European Insurance Survey
We recently published the results of our European insurance survey, carried out over the summer of 2015, and which involved detailed interviews with around 60 CIOs and CROs.
Five key themes were identified and last month we covered Theme 4 – the trend for European insurers to outsource asset management, across all asset classes, and their desire to work with asset managers who really understand insurance balance sheets and Solvency 2.
This month we cover Theme 5, our final theme, which is concerned with business model challenges facing the insurance industry, and especially traditional life insurance firms.
We found that nearly half of European insurers surveyed are no longer able to price new guaranteed investment products at competitive rates in the current low interest rate environment and this was a particular problem for German life insurers.
Non-life insurance business models, although under very severe pressure and strain, were felt not to be broken and still viable, although they face other challenges from technology-driven change.
On the life insurance side, and in terms of growth in Assets under Management, it was felt that Unit-linked insurance was the area of highest potential. It is not an absolute silver bullet, however, as Unit-linked brings its own challenges.
For example, Unit-linked products can result in a transfer of financial risk away from insurers, who have high degrees of risk management expertise and capabilities, to individuals who will be less experienced and expert in managing these risks.
A move away from traditional life insurance also brings insurers into more direct competition with the asset management sector and which may have more experience of designing innovative asset solutions appropriate for customers now bearing financial risks who in turn are likely to be looking for low-volatility investment solutions.
It does feel like the insurance industry is on the cusp of fundamental change and this does appear to be a global, as well as a European, trend.
It was announced in early April that Allianz is selling its South Korean life insurance business to the Chinese insurer Anbang.
The average guaranteed interest rate on this business is believed to be in excess of 4%. So, when Allianz consolidates its South Korean business at the level of the Group in Munich under Solvency II, these guarantees generate large, and appropriate, capital charges.
These high, and appropriate, capital charges effectively mean that guarantees this high are no longer viable under economic risk-based regimes like Solvency II.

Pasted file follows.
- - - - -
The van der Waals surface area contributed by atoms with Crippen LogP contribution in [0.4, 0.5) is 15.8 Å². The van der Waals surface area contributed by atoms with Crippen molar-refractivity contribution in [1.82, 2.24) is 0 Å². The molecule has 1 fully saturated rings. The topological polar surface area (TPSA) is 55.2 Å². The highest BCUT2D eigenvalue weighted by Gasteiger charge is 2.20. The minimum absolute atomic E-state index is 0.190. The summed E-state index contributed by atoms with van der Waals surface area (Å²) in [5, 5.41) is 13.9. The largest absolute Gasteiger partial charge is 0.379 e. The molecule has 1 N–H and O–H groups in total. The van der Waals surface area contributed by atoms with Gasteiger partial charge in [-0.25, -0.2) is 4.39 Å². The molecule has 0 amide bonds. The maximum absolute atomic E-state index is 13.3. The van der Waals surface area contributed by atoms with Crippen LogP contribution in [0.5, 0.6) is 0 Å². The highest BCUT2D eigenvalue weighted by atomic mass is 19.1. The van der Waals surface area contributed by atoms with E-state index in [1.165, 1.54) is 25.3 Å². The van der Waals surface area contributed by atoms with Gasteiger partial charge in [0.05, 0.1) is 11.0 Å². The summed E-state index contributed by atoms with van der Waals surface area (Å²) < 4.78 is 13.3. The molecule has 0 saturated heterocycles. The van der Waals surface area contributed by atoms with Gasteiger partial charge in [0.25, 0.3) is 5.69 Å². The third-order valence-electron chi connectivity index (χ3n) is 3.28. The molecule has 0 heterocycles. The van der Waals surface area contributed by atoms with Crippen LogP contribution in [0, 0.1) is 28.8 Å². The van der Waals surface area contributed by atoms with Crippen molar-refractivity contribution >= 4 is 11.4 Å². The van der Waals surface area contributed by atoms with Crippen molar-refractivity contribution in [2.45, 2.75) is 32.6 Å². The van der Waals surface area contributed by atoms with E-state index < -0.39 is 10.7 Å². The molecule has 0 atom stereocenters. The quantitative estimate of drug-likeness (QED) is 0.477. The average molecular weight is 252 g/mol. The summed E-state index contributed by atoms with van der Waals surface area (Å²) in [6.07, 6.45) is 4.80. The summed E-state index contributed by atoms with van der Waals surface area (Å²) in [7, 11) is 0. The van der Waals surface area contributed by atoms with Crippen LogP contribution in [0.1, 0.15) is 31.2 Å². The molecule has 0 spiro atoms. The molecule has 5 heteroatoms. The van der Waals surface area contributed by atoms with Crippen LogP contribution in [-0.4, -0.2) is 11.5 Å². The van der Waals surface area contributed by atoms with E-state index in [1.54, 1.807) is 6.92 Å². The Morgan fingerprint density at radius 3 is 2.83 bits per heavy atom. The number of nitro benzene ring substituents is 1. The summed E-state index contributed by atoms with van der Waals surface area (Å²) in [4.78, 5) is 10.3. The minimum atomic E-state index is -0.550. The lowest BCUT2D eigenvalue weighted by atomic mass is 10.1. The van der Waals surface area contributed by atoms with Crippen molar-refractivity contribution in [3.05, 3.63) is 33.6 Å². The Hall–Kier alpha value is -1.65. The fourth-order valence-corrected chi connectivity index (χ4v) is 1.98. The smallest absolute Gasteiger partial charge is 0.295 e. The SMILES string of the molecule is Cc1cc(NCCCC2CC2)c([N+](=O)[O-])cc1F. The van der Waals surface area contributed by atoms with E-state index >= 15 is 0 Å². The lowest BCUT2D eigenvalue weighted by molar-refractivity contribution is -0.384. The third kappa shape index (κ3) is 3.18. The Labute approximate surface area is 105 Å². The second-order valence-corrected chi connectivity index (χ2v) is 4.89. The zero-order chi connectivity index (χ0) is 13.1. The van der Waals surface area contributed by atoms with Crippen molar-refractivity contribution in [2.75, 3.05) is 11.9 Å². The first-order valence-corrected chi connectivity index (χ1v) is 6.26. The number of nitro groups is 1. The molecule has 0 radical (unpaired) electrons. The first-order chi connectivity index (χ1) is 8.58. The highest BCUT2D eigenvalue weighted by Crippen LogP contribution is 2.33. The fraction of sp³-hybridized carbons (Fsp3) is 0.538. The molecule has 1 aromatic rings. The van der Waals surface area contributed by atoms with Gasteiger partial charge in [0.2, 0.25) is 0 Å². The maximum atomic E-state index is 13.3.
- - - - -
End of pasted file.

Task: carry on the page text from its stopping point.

For similar reasons, Allianz is also selling a part of its life insurance portfolio in Taiwan to local insurer Taiwan Life Insurance and with Allianz stating that: "The sale of this portfolio is in line with our efforts to focus on capital-efficient life insurance and our successful unit-linked products.”
This is an interesting example of European’s Solvency II having a material impact on the other side of the world and dovetails nicely with our survey Theme 5 described above.
As Asian solvency regimes become more economic and risk based, it seems likely this type of capital pressure will also begin to affect domestic Asian insurers too.
We recently caught up with a number of the major Dutch insurers and a couple of consistent themes cropped up.
Firstly, there is a real appetite for Private Market Assets, like commercial real estate loans and private placements, as the illiquidity premium earnable on such assets is felt to be larger and more capital efficient than that achievable by taking credit risk. The big issue is the sourcing of suitable assets as demand is currently well in excess of supply.
Not surprisingly, the second and related theme was an increased openness to outsource the management of their assets to third party asset managers and which is consistent with the findings of our European insurance survey.
EU Offshore Reinsurance
There has been much criticism of Solvency II in the UK from some annuity writers who claim that the PRA’s implementation of Solvency II’s longevity risk capital charges are inappropriately high and so unfairly damage the economic viability of this business.
There is anecdotal evidence emerging of a desire to reinsure UK annuity risks, and assets, out of the UK and into other non-European markets where it is felt that the capital charges may be more economic.
This is resulting in increasing interest from non-European insurers and reinsurers in asset managers who have experience of building and managing Matching Adjustment asset portfolios; a highly specialised skill set.
It will be interesting to watch how this significant development evolves going forward.
Bruce Porteous, Investment Director, Insurance Solutions, Standard Life Investments
First published in Modern Investor July 2016